On postoperative day (POD) 1 and 2, the patients were encouraged to walk around the ward with increasing frequency, and oral intake began with water and clear nutritional liquid (six spoonfuls of Ensure® Powder in 200 ml if water three times daily; 750 kcal/d). The urinary catheter was removed. Ondansetron (4 mg) was intravenously administered each day as needed for nausea and vomiting. On POD 3 to 5, a liquid diet was started if tolerated. On POD 5 to 7, a soft blended meal was started if tolerated. Discharge to perioperative surgical home was encouraged if the patients had normal laboratory test results and no discomfort.
Conventional perioperative care
Patients in the conventional group received primary nursing care. A solid diet was allowed until the day before surgery and clear fluid was allowed until 22:00. Bowel preparation (polyethylene glycol electrolyte) was administered on the day before surgery. During surgery, drainage tubes were regularly placed. After surgery, additional analgesics were administered when the patient reported pain. Nasogastric tube was removed on POD 1 or POD 2. Clear fluid was allowed when patients had a flatus, and soft blended food was allowed after two-to-three days of clear fluid without abnormity. Removal of urinary tube was generally on POD 1 if patients had no difficulty in urination. Abdominal drainage was removed when drainage fluid was clear and was less than 20 ml. Patients were usually discharged on POD 8 to 14 if the blood test was normal and patients had no complaint.
Based on the preoperative examination and intraoperative exploration, the patients underwent either total or subtotal 3D laparoscopy-assisted gastrectomy (Aesculap EinsteinVision® 3D camera system; B. Braun, Melsungen, Germany). Gastrectomy and lymph node dissection were performed to the extent previously described [17-19]. Digestive reconstruction was performed extracorporeally. Gastroduodenostomy, gastrojejunostomy, Roux-en-Y anastomosis, or esophagogastric anastomosis was performed according to the intraoperative exploration findings and surgeon’s preference.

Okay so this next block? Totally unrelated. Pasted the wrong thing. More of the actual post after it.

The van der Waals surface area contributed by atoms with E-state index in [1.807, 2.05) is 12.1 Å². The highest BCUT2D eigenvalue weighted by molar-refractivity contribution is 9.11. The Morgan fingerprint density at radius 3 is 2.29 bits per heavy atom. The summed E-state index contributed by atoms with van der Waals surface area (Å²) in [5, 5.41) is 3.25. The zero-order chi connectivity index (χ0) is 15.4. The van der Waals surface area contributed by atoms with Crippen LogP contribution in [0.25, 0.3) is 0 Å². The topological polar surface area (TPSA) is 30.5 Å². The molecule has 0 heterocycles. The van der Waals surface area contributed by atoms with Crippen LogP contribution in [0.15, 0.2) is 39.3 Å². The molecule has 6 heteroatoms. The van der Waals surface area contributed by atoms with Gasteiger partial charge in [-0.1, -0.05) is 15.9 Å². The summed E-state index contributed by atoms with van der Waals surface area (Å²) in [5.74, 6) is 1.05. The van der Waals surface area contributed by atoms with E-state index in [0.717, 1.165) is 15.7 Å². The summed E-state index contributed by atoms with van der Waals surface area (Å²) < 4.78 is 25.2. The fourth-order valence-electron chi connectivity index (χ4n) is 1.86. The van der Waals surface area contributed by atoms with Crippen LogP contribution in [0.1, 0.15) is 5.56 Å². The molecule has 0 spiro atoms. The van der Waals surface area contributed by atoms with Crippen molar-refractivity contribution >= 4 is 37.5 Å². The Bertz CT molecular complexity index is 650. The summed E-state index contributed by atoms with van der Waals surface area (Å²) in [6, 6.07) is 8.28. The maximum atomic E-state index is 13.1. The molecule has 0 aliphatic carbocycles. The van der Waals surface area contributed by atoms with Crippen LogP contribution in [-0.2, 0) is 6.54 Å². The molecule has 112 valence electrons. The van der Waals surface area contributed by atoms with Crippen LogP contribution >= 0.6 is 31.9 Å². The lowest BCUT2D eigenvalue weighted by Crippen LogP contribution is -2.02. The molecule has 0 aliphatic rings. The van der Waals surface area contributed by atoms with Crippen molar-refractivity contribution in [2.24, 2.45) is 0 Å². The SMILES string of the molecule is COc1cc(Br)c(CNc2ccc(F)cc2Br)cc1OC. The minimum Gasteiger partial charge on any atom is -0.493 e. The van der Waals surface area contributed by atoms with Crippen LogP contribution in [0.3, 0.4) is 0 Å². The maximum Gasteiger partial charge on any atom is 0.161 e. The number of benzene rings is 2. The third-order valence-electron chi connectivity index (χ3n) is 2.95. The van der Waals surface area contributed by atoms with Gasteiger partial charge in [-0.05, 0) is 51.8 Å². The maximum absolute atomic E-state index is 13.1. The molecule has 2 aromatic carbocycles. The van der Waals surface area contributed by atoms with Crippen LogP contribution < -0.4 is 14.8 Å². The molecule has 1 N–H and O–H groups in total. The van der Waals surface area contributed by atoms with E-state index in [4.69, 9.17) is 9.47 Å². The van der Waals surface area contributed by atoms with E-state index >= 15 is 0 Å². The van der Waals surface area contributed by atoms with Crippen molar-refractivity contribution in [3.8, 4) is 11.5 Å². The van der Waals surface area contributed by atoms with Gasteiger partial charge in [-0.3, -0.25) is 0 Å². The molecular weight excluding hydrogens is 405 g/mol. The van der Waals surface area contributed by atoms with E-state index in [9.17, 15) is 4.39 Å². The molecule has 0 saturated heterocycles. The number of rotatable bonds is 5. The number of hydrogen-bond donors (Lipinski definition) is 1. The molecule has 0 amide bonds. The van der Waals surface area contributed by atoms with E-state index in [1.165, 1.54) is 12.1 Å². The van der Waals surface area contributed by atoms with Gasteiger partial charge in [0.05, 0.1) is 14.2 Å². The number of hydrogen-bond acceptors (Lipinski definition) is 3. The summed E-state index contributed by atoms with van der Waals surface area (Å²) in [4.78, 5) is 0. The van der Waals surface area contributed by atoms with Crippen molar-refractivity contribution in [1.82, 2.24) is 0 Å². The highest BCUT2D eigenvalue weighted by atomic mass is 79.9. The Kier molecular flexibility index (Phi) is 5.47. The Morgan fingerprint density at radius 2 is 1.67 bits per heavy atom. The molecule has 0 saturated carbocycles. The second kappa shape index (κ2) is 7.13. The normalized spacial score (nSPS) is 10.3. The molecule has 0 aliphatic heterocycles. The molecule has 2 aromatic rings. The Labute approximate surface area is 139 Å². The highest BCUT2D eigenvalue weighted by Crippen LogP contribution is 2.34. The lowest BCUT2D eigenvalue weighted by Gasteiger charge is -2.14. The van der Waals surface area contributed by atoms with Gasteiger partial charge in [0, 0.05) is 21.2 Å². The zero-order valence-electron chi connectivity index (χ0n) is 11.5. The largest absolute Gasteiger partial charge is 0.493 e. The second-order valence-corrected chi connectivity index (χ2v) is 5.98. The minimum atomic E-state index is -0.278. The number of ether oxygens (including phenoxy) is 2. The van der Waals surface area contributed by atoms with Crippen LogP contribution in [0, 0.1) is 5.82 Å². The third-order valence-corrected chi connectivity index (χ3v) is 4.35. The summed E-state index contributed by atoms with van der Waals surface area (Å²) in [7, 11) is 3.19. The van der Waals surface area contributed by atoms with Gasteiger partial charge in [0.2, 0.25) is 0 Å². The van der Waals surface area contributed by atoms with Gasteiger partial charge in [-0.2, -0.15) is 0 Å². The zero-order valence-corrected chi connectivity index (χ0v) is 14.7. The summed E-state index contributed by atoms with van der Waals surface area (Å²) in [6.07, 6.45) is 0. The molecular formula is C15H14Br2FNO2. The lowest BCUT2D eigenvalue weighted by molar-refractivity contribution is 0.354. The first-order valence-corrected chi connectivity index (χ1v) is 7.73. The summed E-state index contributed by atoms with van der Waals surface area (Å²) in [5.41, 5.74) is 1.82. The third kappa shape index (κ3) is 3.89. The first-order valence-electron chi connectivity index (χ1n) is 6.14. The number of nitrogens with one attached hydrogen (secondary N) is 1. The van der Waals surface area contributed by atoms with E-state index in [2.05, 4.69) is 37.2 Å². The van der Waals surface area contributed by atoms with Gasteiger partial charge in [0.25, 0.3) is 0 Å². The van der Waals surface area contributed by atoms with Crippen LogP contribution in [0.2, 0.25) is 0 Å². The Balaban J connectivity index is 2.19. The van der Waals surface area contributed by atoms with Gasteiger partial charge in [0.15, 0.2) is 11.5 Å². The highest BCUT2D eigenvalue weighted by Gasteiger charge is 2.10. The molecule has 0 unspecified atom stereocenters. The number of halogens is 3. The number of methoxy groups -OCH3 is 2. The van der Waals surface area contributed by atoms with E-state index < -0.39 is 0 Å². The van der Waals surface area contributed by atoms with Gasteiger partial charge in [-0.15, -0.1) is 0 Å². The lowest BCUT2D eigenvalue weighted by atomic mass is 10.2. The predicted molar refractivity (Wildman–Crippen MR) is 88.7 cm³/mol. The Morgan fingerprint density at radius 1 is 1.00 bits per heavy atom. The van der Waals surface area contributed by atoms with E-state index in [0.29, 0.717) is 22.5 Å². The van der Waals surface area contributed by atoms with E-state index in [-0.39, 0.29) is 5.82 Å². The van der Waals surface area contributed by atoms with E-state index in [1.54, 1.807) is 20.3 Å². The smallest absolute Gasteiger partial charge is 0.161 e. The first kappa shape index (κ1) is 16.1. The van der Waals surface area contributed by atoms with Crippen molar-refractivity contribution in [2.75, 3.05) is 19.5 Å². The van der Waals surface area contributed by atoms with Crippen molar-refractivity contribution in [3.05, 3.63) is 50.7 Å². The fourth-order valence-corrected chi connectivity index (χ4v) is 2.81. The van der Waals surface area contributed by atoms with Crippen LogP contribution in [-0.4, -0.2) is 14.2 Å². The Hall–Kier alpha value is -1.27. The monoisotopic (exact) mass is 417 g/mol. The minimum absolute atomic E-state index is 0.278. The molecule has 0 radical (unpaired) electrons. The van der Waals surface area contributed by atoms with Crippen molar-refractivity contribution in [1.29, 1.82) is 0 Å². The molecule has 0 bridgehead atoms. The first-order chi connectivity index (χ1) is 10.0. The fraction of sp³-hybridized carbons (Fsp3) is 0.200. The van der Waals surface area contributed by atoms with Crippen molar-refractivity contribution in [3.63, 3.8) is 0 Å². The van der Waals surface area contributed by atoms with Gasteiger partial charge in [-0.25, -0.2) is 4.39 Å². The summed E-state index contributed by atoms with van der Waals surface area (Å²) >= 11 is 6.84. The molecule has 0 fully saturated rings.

The patients’ clinic-pathological data were collected, including sex, age, comorbidities, nutritional risk, operative time, intraoperative blood loss, pathological stage, and other variables. Postoperative complications were recorded according to the Clavien–Dindo grading system . Postoperative mortality and readmission rate within 30 days was documented. The following items were documented to calculate protocol compliance: no placement of nasogastric tube postoperatively, removal of urinary catheter on POD 1 to 2, no placement of abdominal drainage tube, ambulation on POD 1, oral intake of clear nutritional liquid on POD 1, oral intake of a liquid diet on POD 3 to 5, postoperative analgesia, and prevention of postoperative nausea and vomiting.
Continuous variables are presented as mean ± standard deviation or median with interquartile range (IQR). The Mann–Whitney test or independent-samples t test was used to compare continuous variables, and the χ2 test was used to compare categorical variables. Univariate and multivariate logistic regression were performed to investigate the factors influencing delayed discharge [postoperative hospital stay (PHS) of >7 days]. Pearson’s correlation analysis was applied to investigate the relationship between the compliance rate and PHS. SPSS software version 17.0 (SPSS, Inc., Chicago, IL, USA) was used for the statistical analysis. A two-sided P value of <0.05 was considered statistically significant.